Yes, My Toddler Has a Tablet

Before my son was born, I was adamant: no devices. I was even on the fence about the TV, but I couldn’t be that mean to my husband. Still, I was confident that my children would not have their own devices until they were probably teenagers. I had spent my whole childhood playing and fully expected my children would do the same (no cable until I was 15 made it easy!)

But he turned 1 and barely said anything. He was a little over 13 months before he said his first word. We tried everything to get him to talk. He understood everything we said, but wouldn’t or couldn’t say much.

By the time he was 18 months, I knew he had a speech delay, but his pediatrician told me they wouldn’t test him until he was 2. That left 6 long months before my suspicions could be confirmed.

While we waited, I started working with children with autism again. This time, I was issued an iPad to use with the kids. I didn’t believe in using devices with toddlers, so I tried not to use it. But when I did, when my supervisor said to use it, I saw one of my clients really take off. It was motivating and programs were mastered faster. And I began to think maybe there is a case for devices at an early age.

Then I thought: if this works with children with autism, could it work with my son?

My son was 20 months when we got him an Amazon Fire for kids. It took him a couple of days to warm up to it, but, when he figured out how to use it, the first thing he did was find the truck and bus videos. A few weeks later, he was saying truck and bus.

My leap of faith was working. Of course, he didn’t start talking overnight. He was still diagnosed with a speech delay. But he was saying a good dozen words by the time he started speech therapy. He was surprising us and his therapist with new words. He was picking things up from the games and videos he had found. He had learned his colors 4 months after starting speech.

My son is 3.5 and graduated from speech therapy after a year. He talks up a storm now and still learns new things from his tablet. The awesome thing about him, though, is he regulates his use on his own. He balances tablet time and playing with his toys himself.

So, yes, my toddler has his very own tablet. It wasn’t what I had planned, but he shows me every single day it was a good idea.



8 thoughts on “Yes, My Toddler Has a Tablet”

  • Hi, I’m struggling with the tablet/phone topic too. I think they are great resources for education, as you explained, but I think that there is a fine line between “use this device to learn” and letting the device be the babysitter. What has your experience been in that regard?

    • I don’t actually even use it for education. At first, I would sit right next to him as he used it and used my language to help him learn to use his. As he got older, I started using it more for other kinds of learning as he discovered games, like listening to and following directions, left and right, object identification, learning to do things in order, etc. Now, I still do this, but if he wants videos that Kindle FreeTime doesn’t approve, then he has to put in part of the alphabet so we can teach him the lower case letters. Of course, there are also periods when he just wants to be left alone and explore his own interests.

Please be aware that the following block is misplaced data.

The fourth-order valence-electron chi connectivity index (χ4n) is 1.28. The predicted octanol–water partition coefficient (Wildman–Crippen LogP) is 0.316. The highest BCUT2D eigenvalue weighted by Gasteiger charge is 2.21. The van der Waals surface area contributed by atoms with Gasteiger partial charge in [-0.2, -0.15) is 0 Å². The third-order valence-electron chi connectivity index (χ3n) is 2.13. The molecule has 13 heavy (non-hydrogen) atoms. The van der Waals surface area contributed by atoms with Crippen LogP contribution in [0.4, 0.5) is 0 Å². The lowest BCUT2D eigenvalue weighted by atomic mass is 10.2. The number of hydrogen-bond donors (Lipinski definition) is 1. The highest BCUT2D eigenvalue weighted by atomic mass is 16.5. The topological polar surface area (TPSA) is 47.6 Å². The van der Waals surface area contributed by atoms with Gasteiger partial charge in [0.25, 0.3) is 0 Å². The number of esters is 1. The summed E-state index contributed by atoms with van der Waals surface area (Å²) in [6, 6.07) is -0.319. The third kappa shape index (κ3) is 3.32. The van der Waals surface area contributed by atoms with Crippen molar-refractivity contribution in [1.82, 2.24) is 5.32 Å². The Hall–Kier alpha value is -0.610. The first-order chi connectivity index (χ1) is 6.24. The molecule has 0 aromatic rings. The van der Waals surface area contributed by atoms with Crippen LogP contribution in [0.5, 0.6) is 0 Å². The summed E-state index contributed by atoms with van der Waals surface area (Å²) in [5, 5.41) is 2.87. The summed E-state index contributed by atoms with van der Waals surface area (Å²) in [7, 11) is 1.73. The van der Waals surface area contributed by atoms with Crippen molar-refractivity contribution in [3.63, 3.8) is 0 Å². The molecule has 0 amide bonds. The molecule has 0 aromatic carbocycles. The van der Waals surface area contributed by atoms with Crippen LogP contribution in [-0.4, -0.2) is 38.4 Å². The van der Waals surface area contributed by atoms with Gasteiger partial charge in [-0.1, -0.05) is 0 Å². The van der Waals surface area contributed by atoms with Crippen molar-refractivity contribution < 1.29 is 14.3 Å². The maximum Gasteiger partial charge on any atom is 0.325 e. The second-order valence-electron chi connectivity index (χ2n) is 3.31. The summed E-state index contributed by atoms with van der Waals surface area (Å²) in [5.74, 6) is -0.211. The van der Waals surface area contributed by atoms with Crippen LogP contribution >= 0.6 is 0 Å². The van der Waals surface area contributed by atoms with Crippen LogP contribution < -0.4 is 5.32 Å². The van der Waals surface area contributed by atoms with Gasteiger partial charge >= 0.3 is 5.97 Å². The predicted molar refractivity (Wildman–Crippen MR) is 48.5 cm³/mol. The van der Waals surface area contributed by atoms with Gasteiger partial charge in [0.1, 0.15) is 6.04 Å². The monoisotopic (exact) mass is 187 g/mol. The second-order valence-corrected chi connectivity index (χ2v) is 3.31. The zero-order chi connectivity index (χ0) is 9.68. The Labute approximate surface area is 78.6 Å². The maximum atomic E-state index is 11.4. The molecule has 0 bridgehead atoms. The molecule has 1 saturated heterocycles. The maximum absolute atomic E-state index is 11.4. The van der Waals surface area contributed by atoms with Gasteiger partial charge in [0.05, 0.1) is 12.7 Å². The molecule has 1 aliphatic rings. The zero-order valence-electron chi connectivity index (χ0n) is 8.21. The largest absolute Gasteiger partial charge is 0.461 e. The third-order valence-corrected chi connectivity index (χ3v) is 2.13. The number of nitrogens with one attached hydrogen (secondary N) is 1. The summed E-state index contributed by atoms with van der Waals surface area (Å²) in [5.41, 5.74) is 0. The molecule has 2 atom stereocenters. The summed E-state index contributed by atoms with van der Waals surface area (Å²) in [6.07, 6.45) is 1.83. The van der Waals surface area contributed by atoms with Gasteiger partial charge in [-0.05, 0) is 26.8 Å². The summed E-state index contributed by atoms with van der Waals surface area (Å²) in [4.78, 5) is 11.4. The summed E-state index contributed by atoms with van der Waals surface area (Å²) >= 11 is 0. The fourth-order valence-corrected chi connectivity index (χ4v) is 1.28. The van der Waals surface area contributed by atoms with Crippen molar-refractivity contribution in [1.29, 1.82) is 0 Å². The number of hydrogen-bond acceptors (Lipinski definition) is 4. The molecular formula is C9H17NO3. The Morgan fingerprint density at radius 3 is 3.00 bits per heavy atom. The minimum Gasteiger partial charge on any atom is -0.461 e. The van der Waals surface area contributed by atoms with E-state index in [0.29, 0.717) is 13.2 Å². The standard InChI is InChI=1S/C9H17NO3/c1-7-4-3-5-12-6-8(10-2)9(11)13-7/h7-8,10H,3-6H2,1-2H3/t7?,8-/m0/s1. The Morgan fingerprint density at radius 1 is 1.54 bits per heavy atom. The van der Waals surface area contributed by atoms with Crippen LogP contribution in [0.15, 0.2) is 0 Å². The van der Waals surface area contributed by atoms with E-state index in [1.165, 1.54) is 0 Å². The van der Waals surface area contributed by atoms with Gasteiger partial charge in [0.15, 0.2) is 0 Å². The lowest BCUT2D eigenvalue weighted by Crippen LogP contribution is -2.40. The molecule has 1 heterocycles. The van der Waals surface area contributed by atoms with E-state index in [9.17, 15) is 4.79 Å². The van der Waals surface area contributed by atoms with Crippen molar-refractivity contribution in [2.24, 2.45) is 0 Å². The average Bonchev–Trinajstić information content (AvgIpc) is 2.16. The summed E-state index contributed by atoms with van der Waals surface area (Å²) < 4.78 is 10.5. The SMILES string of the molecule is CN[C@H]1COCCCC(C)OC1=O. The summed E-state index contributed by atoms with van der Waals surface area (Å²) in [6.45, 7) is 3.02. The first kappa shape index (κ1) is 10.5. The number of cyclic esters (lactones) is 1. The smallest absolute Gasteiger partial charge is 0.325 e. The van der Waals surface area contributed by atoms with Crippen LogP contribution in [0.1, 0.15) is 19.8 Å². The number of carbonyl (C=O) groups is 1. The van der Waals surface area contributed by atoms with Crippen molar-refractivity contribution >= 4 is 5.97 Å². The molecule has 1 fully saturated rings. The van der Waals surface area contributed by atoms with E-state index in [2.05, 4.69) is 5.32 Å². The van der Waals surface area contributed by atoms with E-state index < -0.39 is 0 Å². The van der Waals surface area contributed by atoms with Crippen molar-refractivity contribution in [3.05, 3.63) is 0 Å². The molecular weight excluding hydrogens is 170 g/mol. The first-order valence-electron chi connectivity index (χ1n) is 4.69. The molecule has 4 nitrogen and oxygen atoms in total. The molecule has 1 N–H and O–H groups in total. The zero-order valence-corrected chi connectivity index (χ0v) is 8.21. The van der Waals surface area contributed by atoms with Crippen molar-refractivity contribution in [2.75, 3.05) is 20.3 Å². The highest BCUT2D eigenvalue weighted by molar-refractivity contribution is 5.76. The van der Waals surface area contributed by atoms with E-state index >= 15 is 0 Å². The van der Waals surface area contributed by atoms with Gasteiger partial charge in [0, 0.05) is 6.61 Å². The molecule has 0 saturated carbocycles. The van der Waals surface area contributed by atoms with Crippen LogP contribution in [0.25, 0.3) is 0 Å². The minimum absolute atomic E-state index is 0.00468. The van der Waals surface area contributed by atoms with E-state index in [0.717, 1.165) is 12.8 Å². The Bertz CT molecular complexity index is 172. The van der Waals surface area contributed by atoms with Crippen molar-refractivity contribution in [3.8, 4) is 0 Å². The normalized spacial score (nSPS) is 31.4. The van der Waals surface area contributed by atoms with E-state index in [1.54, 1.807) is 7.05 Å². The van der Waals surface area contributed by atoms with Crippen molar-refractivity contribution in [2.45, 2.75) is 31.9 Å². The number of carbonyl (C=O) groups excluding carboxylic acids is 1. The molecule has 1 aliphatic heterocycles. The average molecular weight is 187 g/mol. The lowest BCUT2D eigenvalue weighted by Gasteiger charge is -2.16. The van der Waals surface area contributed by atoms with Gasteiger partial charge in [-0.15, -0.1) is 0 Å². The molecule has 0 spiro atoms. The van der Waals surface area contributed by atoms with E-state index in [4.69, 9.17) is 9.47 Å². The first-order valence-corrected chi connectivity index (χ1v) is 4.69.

I really don’t mind that he has access to technology, but, just as with TV or even books, I am usually not far and talking to him about what he is doing and viewing. I don’t believe in using devices as a babysitter. These days it’s mostly something he can use to give himself a time out. I think he’s either introverted, and I can’t wait until he can read, or his sister is just too loud and always wants his stuff and he needs a break from her.

      Good luck making a decision! It’s different for every family and every child is different.

  • I always said the same thing! My daughter is 6 and doesn’t have an iPad but she does use my MIL’s and she has an old phone of mine (not hooked to anything, simply uses wifi) and she has some educational games/apps on there. My oldest (stepdaughter) has a tablet at her moms, but same thing. Educational games and limit does tend to be limited 🙂

    • That’s great! I sometimes wish I had remained firm, but, well, circumstances and desperation. Technology can be good, especially if used correctly, but kids really do benefit more from just playing.

  • Electronics are a controversial topic amongst parents for sure. We are a family that is pro-electronics. My son also suffered a speech delay and didn’t speak until he was 3. I definitely feel like constant exposure to speech, even if it was Diego or Dora, was beneficial as well as speech therapy and switching him to a 100% organic diet. I do not limit screen time, BUT I make an effort to get us all outside and away from the screens constantly. A few of our homeschool lessons are online, but outdoor play is a must also. It’s all about balance and what works for each family. 😊

    • Yes! We do the same! Even though I was initially against it, the fact is that kids are growing up with rapidly advancing technology and I would rather my kids know the basics so they can grow with it. Unlike me, who freaks out when my computer does something unexpected and couldn’t even figure out how to turn on an iPad 2 years ago!

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